To Share or Not to Share

Jacques Chevrant reflects on the need for the Architecture, Environment & Construction Industry to look outwards and learn from other industries to better engage with innovation and knowledge sharing to ensure long-term sustainability.

Image Source: https://upload.wikimedia.org/wikipedia/commons/7/78/Corporate_greed_octopus.jpg

Reflecting upon the competitive nature of the Architecture, Environment & Construction Industry (AEC), the for-profit organisation residing within has increasingly behaved like a silo. Intellectual property amidst innovation is closely guarded, used as a tool for maximising competitive advantage.

Following industry-wide disruption of BIM, a growing number of architectural firms have launched internal research and development arms. A few, such as Kieran Timberlake Architects and Woods Bagot, have made selected developments available for use to the industry, yet the majority choose to selectively disclose primarily through the medium of publications and articles in the pursuit of thought leadership and publicity. This majority – in the fortunate position to pursue research in practice – would rather retain the tools and processes developed internally for commercial gain and as a result, fail to contribute meaningfully to the profession.

“For the leading practices intellectual property is what defines them and sustains them, and they understandably are loath to give it away. (…) so the long-term sustainability of the profession is threatened.”

Till, 2007.

Might it be time for us to acknowledge that in order to collectively move forward, we must retrospectively consider examples of collaboration, collective invention and coopetition from within industries other than our own? Let us briefly consider two examples, that of the nineteenth-century blast furnace industry and the Open Invention Network.

The blast-furnace industry in Cleveland, U.K. during the nineteenth-century was able to achieve considerable collective growth through the disclosure of technical information and know-how between competing blast-furnace manufacturers. Of note here is how knowledge and technical information was shared between both established competitors and industry entrants – not only did engineers frequently publish data, but knowledge sharing also “…took place through frequent visits to competitor’s factories to collect data on furnace design and efficiency” (Pedraza-Fariña, 2017). These engineers, over time, developed social norms that were pivotal in contributing significantly to the growth of their industry, creating a “series of social norms that favored openness and reciprocal information-sharing” (Pedraza-Fariña, 2017).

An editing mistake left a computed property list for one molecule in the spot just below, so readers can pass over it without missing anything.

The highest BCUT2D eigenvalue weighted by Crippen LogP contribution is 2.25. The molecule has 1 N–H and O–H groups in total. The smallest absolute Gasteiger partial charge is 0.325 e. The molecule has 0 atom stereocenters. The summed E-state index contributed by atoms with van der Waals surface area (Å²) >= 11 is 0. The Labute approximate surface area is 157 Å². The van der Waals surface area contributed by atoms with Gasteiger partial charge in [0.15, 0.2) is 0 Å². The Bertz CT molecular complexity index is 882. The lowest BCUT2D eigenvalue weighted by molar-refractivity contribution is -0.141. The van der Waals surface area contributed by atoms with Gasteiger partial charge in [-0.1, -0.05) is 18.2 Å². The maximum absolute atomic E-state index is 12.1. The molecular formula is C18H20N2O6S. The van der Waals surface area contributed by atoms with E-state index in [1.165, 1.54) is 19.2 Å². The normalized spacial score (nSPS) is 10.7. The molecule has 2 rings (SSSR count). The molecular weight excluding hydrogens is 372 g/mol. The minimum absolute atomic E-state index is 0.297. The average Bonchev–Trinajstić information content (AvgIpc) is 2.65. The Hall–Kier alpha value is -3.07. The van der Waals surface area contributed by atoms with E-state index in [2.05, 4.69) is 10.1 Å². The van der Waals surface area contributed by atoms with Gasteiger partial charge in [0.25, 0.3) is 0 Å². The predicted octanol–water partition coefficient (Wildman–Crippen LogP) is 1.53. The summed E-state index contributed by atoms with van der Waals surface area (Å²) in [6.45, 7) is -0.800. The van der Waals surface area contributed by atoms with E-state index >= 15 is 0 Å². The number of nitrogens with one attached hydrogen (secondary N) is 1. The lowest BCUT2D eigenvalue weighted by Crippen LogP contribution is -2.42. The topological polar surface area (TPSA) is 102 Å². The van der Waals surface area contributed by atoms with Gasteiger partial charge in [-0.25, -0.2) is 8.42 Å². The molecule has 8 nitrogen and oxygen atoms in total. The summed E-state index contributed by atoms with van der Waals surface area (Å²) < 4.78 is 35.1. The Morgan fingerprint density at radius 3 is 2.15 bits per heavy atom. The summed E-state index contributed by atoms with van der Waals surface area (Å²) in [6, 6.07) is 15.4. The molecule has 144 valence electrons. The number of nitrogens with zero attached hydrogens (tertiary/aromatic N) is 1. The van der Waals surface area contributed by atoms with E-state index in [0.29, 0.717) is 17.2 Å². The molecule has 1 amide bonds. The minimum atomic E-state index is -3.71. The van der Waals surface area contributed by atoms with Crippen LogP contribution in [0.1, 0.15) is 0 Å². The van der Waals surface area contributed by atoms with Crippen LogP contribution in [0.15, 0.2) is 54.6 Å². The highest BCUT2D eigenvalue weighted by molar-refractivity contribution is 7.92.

To consider a more contemporary example, the Open Invention Network was founded in 2005 by a consortium of large technology organisations (Including IBM) to protect, through purchase and acquisition, Linux-related patents via the creation of a patent pool that member organisations could thus access and licence for free (Boldrin & Levine, 2008). The Network strives to enable freedom of action for its members in an effort to drive higher levels of innovation, acknowledging that “open-source software distills the intelligence of a global community” (Open Invention Network, n.d.).

These two brief examples illustrate that despite the emphasis we place on competitive advantage, it is indeed possible to collectively move forward within highly competitive industries. One can only imagine what the potential of the AEC might be if it were to act accordingly. How then, might we enable collective growth, innovation, and industry-wide progress whilst simultaneously looking past the barrier of competitive advantage?

It is time to move beyond a focus of competitive advantage – the priority must no longer be an organisation’s bottom line, but the ability for all to advance and contribute in a meaningful way. The organisation as we know it must no longer believe in the freedom of the commons if we are to truly advance as a collective and instead, must re-consider its approach to innovation and knowledge sharing if we are to avoid, as Hardin (1956) so aptly put it, ruin.


References

Boldrin, M., & Levine, D. (2008). Against Intellectual Monopoly. Cambridge: Cambridge University Press. doi:10.1017/CBO9780511510854.

Hardin, G. (1968). The Tragedy of the Commons. Science, 162(3859), 1243-1248. Retrieved March 19, 2021, from http://www.jstor.org/stable/1724745.

Pedraza-Fariña, L. (2017) Spill Your (Trade) Secrets: Knowledge Networks as Innovation Drivers, 92 Notre Dame L. Rev. 1561.

Till, J. 2007 ‘Three Myths and One Model’, Building Material Vol.17 (Dublin: 2008), 4-10.


Jacques Chevrant is currently studying his Masters in Architecture, Strategic Design & Entrepreneurship at The Royal Danish Academy, with a focus on how inter-organizational knowledge sharing in the built environment can contribute to the mitigation of our industry’s environmental impact.

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